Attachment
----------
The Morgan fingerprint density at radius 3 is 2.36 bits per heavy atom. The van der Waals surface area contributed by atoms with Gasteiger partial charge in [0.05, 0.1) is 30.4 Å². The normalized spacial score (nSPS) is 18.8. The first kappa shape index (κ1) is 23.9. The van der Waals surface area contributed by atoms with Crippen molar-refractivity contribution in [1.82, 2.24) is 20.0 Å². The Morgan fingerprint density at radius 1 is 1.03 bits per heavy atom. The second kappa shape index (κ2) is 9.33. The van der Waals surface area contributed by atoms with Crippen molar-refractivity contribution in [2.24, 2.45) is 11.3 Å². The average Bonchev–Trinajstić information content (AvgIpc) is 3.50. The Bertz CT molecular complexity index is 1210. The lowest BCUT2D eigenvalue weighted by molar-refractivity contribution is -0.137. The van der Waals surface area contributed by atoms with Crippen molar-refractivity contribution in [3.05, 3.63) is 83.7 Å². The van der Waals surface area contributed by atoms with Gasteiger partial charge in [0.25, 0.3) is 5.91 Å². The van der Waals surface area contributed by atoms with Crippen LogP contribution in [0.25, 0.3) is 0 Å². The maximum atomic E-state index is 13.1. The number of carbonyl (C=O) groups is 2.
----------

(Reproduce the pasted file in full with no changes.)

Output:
The Morgan fingerprint density at radius 3 is 2.36 bits per heavy atom. The van der Waals surface area contributed by atoms with Gasteiger partial charge in [0.05, 0.1) is 30.4 Å². The normalized spacial score (nSPS) is 18.8. The first kappa shape index (κ1) is 23.9. The van der Waals surface area contributed by atoms with Crippen molar-refractivity contribution in [1.82, 2.24) is 20.0 Å². The Morgan fingerprint density at radius 1 is 1.03 bits per heavy atom. The second kappa shape index (κ2) is 9.33. The van der Waals surface area contributed by atoms with Crippen molar-refractivity contribution in [2.24, 2.45) is 11.3 Å². The average Bonchev–Trinajstić information content (AvgIpc) is 3.50. The Bertz CT molecular complexity index is 1210. The lowest BCUT2D eigenvalue weighted by molar-refractivity contribution is -0.137. The van der Waals surface area contributed by atoms with Crippen molar-refractivity contribution in [3.05, 3.63) is 83.7 Å². The van der Waals surface area contributed by atoms with Gasteiger partial charge in [0.25, 0.3) is 5.91 Å². The van der Waals surface area contributed by atoms with Crippen LogP contribution in [0.25, 0.3) is 0 Å². The maximum atomic E-state index is 13.1. The number of carbonyl (C=O) groups is 2.